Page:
It still feels subversive when a pop song built on elements often used to depict faltering or collapsed romances turns out to be about something far more politically charged. “Who did this,” a standout from Norwegian quintet Pre-Echo‘s debut EP Consider This, achieves this trick with simultaneous bombast and elegance. Its delay-drenched guitar strums, melancholic but jolting vocals, rustling bass, and variously distant and erupting percussion suggest a traditionally forlorn love tale, but “Who did this” is, very unsubtly, about climate change, who bears responsibility for it, what it will do to us, and what, if anything, can be done to stop it.

“Who did this” is utterly no-bullshit about how we got here and what exactly comprises here. Whereas love songs can be shrouded in imagery that’s as gorgeous as it is vague, Pre-Echo opts to tell it like it is. Lyrics, sung in vocalist Andrea Louise Horstad’s generous, lightly-accented mezzo-soprano, include “We didn’t respond fast enough/or react the way we should have/We laughed it off, and then we said/’Poor them who have to fix this mess'”; “High on plastic/water levels rising/and the fish are dying”; All we can do is watch each other/vanish with the world we thought we knew/Stop crying.”

In Pre-Echo’s eyes, we’re past the point of no return on climate change. As scientists try desperately to warn global leaders of our impending doom, Pre-Echo’s standpoint feels more and more like the truth and less and less like panic.

The band, in its ire about climate change, fits in some truths about human nature top, in the same ways that romance songs can. Aside its analysis of where we stand in regards to climate change, Pre-Echo sings lyrics that actually could fit in a romance song, such as “We could’ve helped you/no, we should’ve tried/but all in all, we felt comfortable”; “Who did this?/You know we/need someone to take the blame”; “I only try to do what’s best for me.”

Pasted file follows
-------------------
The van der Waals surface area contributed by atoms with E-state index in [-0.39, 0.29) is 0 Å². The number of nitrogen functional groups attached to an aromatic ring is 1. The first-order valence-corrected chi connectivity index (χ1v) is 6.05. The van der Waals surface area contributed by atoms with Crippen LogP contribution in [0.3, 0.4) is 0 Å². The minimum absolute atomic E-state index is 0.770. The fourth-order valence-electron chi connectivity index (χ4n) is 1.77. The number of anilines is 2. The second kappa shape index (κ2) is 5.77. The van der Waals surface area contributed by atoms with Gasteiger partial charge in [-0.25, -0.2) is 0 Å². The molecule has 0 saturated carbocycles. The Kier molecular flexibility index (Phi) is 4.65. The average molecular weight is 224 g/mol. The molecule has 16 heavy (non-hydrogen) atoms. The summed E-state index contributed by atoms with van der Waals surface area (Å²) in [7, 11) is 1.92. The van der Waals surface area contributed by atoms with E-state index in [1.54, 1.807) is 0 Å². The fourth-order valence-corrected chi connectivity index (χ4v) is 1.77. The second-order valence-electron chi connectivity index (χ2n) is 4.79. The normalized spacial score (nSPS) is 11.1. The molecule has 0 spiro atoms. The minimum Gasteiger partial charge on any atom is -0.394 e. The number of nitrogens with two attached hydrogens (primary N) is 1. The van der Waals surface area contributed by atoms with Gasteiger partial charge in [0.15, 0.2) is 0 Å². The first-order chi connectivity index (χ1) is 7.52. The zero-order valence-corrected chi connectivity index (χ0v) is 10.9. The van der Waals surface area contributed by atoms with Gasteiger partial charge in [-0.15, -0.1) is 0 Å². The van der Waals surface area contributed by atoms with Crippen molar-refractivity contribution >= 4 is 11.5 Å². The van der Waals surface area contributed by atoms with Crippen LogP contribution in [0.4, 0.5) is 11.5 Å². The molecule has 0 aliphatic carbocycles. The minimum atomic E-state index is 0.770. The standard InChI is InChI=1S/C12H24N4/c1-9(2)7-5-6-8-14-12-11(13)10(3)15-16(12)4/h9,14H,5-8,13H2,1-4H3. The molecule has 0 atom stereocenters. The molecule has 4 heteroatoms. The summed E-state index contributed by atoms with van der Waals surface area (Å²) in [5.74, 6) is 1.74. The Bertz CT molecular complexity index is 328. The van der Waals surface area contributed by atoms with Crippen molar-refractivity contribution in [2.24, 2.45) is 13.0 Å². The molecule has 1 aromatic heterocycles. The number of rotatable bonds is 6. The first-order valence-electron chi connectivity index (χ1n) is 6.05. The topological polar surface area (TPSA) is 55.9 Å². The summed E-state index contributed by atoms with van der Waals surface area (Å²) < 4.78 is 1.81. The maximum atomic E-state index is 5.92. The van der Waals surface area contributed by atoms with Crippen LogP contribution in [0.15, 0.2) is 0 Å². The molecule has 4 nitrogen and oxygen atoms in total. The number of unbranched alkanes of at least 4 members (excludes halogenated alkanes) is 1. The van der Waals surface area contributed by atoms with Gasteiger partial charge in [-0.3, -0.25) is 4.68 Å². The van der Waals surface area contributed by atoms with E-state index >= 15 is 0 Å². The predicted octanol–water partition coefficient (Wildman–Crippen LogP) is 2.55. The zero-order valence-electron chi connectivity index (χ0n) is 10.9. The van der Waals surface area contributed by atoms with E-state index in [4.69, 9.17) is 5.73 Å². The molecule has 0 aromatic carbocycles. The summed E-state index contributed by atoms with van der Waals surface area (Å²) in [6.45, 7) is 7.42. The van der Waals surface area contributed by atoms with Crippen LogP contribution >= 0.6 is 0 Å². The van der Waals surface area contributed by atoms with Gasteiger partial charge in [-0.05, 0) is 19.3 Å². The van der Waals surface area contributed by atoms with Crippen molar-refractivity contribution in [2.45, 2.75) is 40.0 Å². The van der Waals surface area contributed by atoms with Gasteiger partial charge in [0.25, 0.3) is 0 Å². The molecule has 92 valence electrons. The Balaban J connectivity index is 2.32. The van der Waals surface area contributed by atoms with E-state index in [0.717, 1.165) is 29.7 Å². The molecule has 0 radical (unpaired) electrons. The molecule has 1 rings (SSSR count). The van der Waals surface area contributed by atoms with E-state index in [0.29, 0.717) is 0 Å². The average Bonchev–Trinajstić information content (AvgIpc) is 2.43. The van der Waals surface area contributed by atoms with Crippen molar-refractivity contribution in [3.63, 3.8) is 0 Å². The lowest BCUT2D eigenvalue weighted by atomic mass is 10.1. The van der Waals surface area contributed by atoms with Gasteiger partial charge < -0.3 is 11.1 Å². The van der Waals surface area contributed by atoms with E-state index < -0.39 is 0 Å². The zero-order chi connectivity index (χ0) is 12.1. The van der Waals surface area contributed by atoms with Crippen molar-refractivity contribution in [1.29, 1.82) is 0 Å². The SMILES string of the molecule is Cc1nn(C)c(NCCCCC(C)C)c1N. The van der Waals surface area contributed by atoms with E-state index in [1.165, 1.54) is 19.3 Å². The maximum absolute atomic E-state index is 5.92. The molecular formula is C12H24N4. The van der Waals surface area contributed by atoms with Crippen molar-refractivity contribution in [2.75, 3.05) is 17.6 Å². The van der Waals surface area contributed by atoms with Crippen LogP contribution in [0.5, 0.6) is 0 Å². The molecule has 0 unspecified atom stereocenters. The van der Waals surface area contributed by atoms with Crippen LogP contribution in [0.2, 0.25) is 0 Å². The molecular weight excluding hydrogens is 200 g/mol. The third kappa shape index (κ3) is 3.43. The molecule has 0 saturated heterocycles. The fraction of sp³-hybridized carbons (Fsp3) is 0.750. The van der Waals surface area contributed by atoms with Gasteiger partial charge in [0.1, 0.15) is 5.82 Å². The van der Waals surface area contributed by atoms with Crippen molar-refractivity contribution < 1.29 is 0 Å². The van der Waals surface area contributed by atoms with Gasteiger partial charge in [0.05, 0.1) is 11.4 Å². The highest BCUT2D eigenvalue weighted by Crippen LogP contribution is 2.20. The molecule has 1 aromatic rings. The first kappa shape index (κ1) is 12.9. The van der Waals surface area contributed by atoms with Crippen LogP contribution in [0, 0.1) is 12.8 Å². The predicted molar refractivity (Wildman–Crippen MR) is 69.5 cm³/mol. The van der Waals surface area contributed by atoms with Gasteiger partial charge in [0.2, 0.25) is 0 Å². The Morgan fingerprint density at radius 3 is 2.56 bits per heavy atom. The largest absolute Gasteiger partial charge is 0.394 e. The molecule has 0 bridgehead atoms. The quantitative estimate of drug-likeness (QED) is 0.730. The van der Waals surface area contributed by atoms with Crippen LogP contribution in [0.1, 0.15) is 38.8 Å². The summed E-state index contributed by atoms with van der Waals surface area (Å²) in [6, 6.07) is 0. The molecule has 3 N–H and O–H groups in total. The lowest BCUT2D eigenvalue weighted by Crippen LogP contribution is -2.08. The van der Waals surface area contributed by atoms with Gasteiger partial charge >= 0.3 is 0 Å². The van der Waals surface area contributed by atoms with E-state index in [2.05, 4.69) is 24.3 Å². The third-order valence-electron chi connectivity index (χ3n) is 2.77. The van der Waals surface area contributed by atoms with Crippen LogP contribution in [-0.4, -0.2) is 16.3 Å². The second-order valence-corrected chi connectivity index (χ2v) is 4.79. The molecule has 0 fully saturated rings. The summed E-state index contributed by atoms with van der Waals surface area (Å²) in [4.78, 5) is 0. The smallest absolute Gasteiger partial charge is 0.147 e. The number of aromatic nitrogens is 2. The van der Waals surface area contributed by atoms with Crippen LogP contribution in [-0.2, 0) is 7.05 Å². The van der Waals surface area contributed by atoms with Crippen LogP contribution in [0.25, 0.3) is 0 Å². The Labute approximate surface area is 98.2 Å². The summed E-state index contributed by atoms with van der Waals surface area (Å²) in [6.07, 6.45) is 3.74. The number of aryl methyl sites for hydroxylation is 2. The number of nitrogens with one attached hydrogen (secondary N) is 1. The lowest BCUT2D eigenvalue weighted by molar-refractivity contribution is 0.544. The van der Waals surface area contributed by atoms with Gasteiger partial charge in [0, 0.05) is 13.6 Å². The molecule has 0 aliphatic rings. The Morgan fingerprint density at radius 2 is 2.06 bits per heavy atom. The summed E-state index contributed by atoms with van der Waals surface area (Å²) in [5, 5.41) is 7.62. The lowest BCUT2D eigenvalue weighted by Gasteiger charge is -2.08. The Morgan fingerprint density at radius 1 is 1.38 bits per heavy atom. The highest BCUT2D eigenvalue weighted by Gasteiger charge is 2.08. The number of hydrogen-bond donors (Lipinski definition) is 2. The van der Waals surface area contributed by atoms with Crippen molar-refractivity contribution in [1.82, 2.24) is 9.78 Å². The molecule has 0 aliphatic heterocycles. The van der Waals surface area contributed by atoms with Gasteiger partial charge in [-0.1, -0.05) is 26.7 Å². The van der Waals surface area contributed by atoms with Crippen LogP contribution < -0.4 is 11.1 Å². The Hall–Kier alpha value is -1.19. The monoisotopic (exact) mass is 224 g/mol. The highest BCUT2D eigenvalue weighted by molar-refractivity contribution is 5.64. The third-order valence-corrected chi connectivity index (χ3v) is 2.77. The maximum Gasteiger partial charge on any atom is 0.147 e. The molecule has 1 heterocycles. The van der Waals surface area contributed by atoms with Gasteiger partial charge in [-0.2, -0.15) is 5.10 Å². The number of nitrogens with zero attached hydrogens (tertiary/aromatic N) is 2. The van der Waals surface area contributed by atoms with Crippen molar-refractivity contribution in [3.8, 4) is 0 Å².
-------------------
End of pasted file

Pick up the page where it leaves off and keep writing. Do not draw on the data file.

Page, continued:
Pre-Echo is telling listeners that, no matter how good of people we are, we’re all to blame, and we haven’t done enough to resist the immense, destructive capitalistic burden that society puts on people and thereby the environment. We need to do so much to look out for ourselves every day that we can’t unite to properly save ourselves.

Is it an utterly cynical viewpoint? Sure, but over pop soundscapes as gentle and warm as the ones that Pre-Echo paint on “Who did this,” it’s reassuring to know that people are alone in neither blame nor fear.

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